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Making $95,000+ from Junkmail?

CmdrTaco posted more than 15 years ago | from the you-gotta-be-kidding dept.

It's funny.  Laugh. 55

frank writes "You can read a well written story about a man who deposited a junkmail advertisment check written for over 95,000$ and actualy had it clear. He has posted his story on the net and if you're looking for something to dream about, this will fill the bill. Why don't these things happen to me? " I don't know if this is legit or a hoax, but it's really cool.

Sorry! There are no comments related to the filter you selected.

I don't know (0)

Anonymous Coward | more than 15 years ago | (#2049420)

This guy has a few weird stories behind his name,
(i.e. he delivered a baby on a sidewalk),
anyways it may not be true, but it is entertaining.

True (0)

Anonymous Coward | more than 15 years ago | (#2049421)

It's true, it WAS on TV news for a while. And guys, give him a break, Not everyone knew about it. The net's a big place.

Weiner heads. (0)

Anonymous Coward | more than 15 years ago | (#2049422)

Since when are all the stories 100% nerd news or anything. This is semi-nerd related because we all deal with junk mail and stupid people running stupid systems.
And I find it funny that 7 people actually went out of there way to post comments saying that this story is stupid/lame whatever.
I see we have some real productivity seekers in the crowd today.
Oh, yeah, I read it back in 95, but I'm sure a lot of people didn't.

story is true (0)

Anonymous Coward | more than 15 years ago | (#2049423)

Go to the San Jose Mercury News' search page [] and search for "Man 1, Bank 0" (with the quotes). Make sure you constrain the search to 1995; it defaults to 1998.

Smile and go on (0)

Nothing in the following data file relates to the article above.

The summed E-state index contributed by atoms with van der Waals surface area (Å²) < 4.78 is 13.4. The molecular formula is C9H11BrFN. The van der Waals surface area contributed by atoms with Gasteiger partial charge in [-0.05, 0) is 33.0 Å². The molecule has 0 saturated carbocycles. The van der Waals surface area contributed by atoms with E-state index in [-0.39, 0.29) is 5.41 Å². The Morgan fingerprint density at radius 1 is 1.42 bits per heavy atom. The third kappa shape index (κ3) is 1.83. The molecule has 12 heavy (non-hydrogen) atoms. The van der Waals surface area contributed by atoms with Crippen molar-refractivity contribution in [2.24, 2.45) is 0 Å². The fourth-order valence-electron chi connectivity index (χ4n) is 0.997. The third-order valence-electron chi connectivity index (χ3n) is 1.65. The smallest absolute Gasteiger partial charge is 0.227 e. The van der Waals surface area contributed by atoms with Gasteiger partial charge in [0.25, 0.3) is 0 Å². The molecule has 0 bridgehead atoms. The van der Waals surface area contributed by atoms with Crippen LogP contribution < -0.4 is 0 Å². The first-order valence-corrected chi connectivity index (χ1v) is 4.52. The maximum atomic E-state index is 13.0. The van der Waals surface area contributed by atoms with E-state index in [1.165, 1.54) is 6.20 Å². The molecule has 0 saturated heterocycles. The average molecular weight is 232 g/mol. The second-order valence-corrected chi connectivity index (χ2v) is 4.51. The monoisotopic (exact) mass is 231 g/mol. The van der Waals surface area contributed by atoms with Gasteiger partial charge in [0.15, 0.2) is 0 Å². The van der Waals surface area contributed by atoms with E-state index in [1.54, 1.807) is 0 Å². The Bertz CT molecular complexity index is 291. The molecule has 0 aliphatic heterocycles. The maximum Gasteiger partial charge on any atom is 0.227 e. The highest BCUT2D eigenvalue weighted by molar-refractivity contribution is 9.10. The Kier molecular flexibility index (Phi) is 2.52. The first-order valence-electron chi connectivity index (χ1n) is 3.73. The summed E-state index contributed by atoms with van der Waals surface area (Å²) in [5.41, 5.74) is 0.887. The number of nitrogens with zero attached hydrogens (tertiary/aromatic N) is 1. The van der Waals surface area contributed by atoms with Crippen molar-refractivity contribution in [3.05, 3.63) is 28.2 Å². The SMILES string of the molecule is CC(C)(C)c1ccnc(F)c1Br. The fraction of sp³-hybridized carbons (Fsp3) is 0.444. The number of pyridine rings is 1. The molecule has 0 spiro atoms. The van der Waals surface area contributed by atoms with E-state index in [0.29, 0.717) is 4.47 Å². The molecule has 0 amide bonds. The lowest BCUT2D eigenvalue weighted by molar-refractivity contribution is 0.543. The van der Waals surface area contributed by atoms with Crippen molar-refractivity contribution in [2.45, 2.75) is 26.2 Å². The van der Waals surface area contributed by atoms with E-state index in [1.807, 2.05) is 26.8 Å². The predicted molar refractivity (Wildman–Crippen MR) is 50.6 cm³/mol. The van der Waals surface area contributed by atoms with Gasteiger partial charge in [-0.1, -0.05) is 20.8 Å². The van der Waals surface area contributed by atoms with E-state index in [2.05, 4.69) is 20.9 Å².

Anonymous Coward | more than 15 years ago | (#2049424)

For those who cavail that this is not timely; it's the Weekend, lighten up.

Myself, I think $95k could finance a new identity quite well. I've never met a bank that wasn't toally dedicated to squeezing every last cent out of their customers, legal or not. Why should we as customers behave any differently?

Looks like... (0)

Anonymous Coward | more than 15 years ago | (#2049425)

The same story as seen on Oh well, it's still pretty funny, all things considered.

95,000 out of junk mail is nothing. (0)

Anonymous Coward | more than 15 years ago | (#2049426)

there is this other guy,
who made about $70,000,000,000 from junk software
yeah, way cool?

er... (0)

Anonymous Coward | more than 15 years ago | (#2049427)

I got the fourth comment up, there, and I am sorry if I seem somewhat annoying, it was not on purpose. I read this last year maybe and read some more of this guy's stories, I guess now I know that this one is true. By the way this can be under "Stuff that matters." because people need to read stories that entertain them.

More M$ FUD (0)

Anonymous Coward | more than 15 years ago | (#2049428)

Why don't you keep your FUD to yourself you Microsoft-lover! Take your $95,000 and shut up!

Linux r00lz!

I don't believe it. (0)

Anonymous Coward | more than 15 years ago | (#2049429)

The obvious explanation: This guy is trying to SELL HIS FUCKING BOOK and is using this lame story to do it. He's a con man, the same type of con man as the one that supposedly sent him that check.


haha (0)

Anonymous Coward | more than 15 years ago | (#2049430)

This is a fantastic story, recycled or not!

Rude people (0)

Anonymous Coward | more than 15 years ago | (#2049431)

Ahem. This anonymous coward is on a Linux box,
hacks kernel code, writes userspace tools that
you might be using, hates AOL, barely knows what
WebTV is, etc.

Think for half a moment before you post some
dumb-ass insulting comment!

Shut the hell up, Ernst! (0)